Judge may end career of former Lincoln Middle School teacher

Quentin Peterson, an early figure in the controversy surrounding Lincoln Memorial Academy, is on the verge of losing his teaching credentials.

Citing evidence and testimony provided to the Division of Administrative Hearings in August, an administrative law judge recommended that Peterson’s educator certificate — currently valid through June 30, 2020 — be permanently revoked. If finalized, the punishment would bar Peterson from teaching in Florida’s public schools.

Judge Lynne A. Quimby-Pennock issued her recommendation on Thursday, describing a 2016 image of Peterson, then 24, kissing a 16-year-old girl. The judge also found that Peterson omitted key information from his job application in Sarasota County, mainly that he resigned from Manatee schools during a criminal investigation.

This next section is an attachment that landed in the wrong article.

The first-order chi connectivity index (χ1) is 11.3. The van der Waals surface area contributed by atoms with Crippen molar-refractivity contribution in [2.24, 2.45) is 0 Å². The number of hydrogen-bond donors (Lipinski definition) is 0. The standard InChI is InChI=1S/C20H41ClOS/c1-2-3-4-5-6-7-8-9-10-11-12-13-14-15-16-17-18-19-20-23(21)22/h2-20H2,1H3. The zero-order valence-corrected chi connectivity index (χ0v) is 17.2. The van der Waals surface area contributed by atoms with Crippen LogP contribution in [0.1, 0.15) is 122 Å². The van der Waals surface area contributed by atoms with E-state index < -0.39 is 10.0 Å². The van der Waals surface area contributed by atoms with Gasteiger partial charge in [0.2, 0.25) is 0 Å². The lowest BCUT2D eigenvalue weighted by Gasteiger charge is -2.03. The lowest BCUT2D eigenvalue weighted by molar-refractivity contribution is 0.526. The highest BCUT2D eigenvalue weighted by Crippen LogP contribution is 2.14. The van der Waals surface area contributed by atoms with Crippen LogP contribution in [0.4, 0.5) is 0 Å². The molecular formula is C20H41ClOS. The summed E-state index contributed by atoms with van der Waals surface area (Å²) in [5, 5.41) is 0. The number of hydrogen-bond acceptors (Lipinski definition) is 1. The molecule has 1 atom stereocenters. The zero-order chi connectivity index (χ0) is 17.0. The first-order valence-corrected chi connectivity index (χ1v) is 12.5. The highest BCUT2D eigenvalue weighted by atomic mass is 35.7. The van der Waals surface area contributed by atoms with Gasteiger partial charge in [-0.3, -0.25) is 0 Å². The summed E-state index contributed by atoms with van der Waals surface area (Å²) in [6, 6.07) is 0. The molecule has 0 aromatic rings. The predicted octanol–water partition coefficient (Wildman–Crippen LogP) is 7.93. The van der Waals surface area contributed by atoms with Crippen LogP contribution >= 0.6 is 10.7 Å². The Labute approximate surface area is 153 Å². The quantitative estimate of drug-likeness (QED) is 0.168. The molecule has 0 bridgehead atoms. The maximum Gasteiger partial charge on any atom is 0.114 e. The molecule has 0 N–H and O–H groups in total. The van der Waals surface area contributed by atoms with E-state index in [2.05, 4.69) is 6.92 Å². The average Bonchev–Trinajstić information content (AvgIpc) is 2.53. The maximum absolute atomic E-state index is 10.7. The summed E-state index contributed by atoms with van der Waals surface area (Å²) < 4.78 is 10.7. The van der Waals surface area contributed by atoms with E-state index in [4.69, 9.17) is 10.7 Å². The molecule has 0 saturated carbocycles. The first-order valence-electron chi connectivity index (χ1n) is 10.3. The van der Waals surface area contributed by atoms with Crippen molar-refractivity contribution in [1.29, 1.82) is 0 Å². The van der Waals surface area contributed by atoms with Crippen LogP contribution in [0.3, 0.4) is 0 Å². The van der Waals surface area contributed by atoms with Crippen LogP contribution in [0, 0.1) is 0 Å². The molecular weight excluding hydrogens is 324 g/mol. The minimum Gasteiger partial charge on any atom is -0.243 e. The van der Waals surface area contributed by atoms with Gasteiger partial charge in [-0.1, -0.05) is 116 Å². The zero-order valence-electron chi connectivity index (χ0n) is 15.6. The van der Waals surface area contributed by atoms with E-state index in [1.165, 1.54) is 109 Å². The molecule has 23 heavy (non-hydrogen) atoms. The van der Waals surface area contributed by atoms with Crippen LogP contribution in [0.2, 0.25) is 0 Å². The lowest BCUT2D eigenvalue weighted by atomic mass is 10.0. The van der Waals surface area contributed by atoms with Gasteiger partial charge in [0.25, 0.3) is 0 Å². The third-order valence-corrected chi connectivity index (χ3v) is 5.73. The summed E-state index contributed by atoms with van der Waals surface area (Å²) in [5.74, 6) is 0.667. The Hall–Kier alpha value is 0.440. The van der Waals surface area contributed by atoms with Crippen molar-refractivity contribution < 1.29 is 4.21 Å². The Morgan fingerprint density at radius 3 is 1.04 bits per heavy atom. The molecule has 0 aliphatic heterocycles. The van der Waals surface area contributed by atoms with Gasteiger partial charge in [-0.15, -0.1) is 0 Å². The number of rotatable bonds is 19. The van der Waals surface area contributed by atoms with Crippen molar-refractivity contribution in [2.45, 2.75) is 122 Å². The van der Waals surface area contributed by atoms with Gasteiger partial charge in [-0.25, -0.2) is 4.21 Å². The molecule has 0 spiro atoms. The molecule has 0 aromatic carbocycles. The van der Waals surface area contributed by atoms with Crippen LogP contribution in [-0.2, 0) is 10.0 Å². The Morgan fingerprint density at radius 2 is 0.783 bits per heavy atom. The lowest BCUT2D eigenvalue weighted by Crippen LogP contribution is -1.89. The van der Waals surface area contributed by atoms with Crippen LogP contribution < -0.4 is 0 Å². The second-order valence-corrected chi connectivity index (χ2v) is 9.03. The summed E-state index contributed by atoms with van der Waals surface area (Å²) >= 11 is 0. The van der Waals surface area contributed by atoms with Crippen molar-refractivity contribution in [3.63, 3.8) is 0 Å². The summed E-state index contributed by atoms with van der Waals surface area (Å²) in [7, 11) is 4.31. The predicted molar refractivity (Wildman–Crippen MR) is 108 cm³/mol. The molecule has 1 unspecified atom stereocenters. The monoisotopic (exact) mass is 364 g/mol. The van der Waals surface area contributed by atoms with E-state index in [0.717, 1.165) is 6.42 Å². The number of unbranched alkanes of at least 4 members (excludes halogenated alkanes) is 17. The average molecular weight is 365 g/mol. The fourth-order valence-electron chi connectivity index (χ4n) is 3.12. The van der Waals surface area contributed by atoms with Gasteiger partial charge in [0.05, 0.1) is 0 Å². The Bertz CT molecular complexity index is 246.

The same judge recommended a five-year revocation of the certificate held by Eddie Hundley, then the principal of Lincoln Middle School, after he recommended Peterson for the teaching job in Sarasota. Though he claimed to be uninformed or misled about the ongoing criminal matter, Hundley lost his certificate and later faced a district-takeover of his school, after it converted to Lincoln Memorial Academy.

The Education Practices Commission, an independent body within the Florida Department of Education, will decide whether to accept the proposed sanctions against Peterson.

“Appropriate boundaries are an essential part of a teacher’s responsibilities,” the judge wrote. “Respondent crossed the line by failing to maintain an appropriate and necessary teacher-student relationship.”